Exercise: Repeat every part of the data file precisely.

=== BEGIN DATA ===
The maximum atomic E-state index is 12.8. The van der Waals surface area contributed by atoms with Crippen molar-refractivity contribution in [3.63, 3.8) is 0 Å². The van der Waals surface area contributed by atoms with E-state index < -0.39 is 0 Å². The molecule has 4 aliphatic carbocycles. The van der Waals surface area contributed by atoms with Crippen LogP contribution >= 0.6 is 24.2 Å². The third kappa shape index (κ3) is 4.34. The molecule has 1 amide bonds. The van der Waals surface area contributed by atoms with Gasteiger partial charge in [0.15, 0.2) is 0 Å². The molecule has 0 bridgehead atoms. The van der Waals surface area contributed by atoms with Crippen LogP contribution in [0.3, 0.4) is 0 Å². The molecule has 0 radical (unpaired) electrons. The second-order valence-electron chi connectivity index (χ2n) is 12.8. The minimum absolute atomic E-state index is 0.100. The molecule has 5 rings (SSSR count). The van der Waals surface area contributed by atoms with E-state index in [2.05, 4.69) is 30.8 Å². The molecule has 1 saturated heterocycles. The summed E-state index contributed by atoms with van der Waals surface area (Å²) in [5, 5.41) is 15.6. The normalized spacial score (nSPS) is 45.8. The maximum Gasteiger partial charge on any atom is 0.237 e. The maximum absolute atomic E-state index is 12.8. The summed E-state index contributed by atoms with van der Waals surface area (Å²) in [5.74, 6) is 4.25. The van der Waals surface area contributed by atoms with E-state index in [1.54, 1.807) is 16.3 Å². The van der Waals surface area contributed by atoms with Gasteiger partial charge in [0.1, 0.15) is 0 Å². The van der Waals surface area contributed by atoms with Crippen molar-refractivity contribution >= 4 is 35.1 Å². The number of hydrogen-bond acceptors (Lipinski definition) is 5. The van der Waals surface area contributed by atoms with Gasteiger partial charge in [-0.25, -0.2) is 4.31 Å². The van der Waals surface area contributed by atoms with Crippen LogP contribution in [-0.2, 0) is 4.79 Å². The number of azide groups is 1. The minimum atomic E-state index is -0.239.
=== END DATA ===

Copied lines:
The maximum atomic E-state index is 12.8. The van der Waals surface area contributed by atoms with Crippen molar-refractivity contribution in [3.63, 3.8) is 0 Å². The van der Waals surface area contributed by atoms with E-state index < -0.39 is 0 Å². The molecule has 4 aliphatic carbocycles. The van der Waals surface area contributed by atoms with Crippen LogP contribution >= 0.6 is 24.2 Å². The third kappa shape index (κ3) is 4.34. The molecule has 1 amide bonds. The van der Waals surface area contributed by atoms with Gasteiger partial charge in [0.15, 0.2) is 0 Å². The molecule has 0 bridgehead atoms. The van der Waals surface area contributed by atoms with Crippen LogP contribution in [0.3, 0.4) is 0 Å². The molecule has 0 radical (unpaired) electrons. The second-order valence-electron chi connectivity index (χ2n) is 12.8. The minimum absolute atomic E-state index is 0.100. The molecule has 5 rings (SSSR count). The van der Waals surface area contributed by atoms with E-state index in [2.05, 4.69) is 30.8 Å². The molecule has 1 saturated heterocycles. The summed E-state index contributed by atoms with van der Waals surface area (Å²) in [5, 5.41) is 15.6. The normalized spacial score (nSPS) is 45.8. The maximum Gasteiger partial charge on any atom is 0.237 e. The maximum absolute atomic E-state index is 12.8. The summed E-state index contributed by atoms with van der Waals surface area (Å²) in [5.74, 6) is 4.25. The van der Waals surface area contributed by atoms with E-state index in [1.54, 1.807) is 16.3 Å². The van der Waals surface area contributed by atoms with Gasteiger partial charge in [0.1, 0.15) is 0 Å². The van der Waals surface area contributed by atoms with Crippen molar-refractivity contribution >= 4 is 35.1 Å². The number of hydrogen-bond acceptors (Lipinski definition) is 5. The van der Waals surface area contributed by atoms with Gasteiger partial charge in [-0.25, -0.2) is 4.31 Å². The van der Waals surface area contributed by atoms with Crippen LogP contribution in [-0.2, 0) is 4.79 Å². The number of azide groups is 1. The minimum atomic E-state index is -0.239.